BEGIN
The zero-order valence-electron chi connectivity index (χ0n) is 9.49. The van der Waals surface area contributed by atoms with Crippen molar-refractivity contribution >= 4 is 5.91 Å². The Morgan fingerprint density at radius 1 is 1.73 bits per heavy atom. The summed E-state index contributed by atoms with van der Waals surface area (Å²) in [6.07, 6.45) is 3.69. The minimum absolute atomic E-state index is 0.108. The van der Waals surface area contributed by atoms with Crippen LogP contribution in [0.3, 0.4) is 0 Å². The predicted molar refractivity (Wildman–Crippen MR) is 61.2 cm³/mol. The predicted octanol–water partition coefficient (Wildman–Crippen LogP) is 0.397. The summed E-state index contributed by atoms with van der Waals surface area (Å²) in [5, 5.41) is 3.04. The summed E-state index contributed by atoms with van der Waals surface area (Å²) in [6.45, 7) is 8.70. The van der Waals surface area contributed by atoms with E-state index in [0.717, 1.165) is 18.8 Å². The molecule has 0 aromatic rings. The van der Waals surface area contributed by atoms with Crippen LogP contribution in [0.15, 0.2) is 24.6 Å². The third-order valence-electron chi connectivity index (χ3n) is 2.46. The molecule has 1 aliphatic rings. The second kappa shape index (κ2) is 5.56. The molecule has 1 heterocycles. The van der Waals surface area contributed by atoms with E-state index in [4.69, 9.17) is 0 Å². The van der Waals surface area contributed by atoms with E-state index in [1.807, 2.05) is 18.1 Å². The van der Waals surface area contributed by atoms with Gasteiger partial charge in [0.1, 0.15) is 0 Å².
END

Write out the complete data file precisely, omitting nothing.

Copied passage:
The zero-order valence-electron chi connectivity index (χ0n) is 9.49. The van der Waals surface area contributed by atoms with Crippen molar-refractivity contribution >= 4 is 5.91 Å². The Morgan fingerprint density at radius 1 is 1.73 bits per heavy atom. The summed E-state index contributed by atoms with van der Waals surface area (Å²) in [6.07, 6.45) is 3.69. The minimum absolute atomic E-state index is 0.108. The van der Waals surface area contributed by atoms with Crippen LogP contribution in [0.3, 0.4) is 0 Å². The predicted molar refractivity (Wildman–Crippen MR) is 61.2 cm³/mol. The predicted octanol–water partition coefficient (Wildman–Crippen LogP) is 0.397. The summed E-state index contributed by atoms with van der Waals surface area (Å²) in [5, 5.41) is 3.04. The summed E-state index contributed by atoms with van der Waals surface area (Å²) in [6.45, 7) is 8.70. The van der Waals surface area contributed by atoms with E-state index in [0.717, 1.165) is 18.8 Å². The molecule has 0 aromatic rings. The van der Waals surface area contributed by atoms with Crippen LogP contribution in [0.15, 0.2) is 24.6 Å². The third-order valence-electron chi connectivity index (χ3n) is 2.46. The molecule has 1 aliphatic rings. The second kappa shape index (κ2) is 5.56. The molecule has 1 heterocycles. The van der Waals surface area contributed by atoms with E-state index in [4.69, 9.17) is 0 Å². The van der Waals surface area contributed by atoms with E-state index in [1.807, 2.05) is 18.1 Å². The van der Waals surface area contributed by atoms with Gasteiger partial charge in [0.1, 0.15) is 0 Å².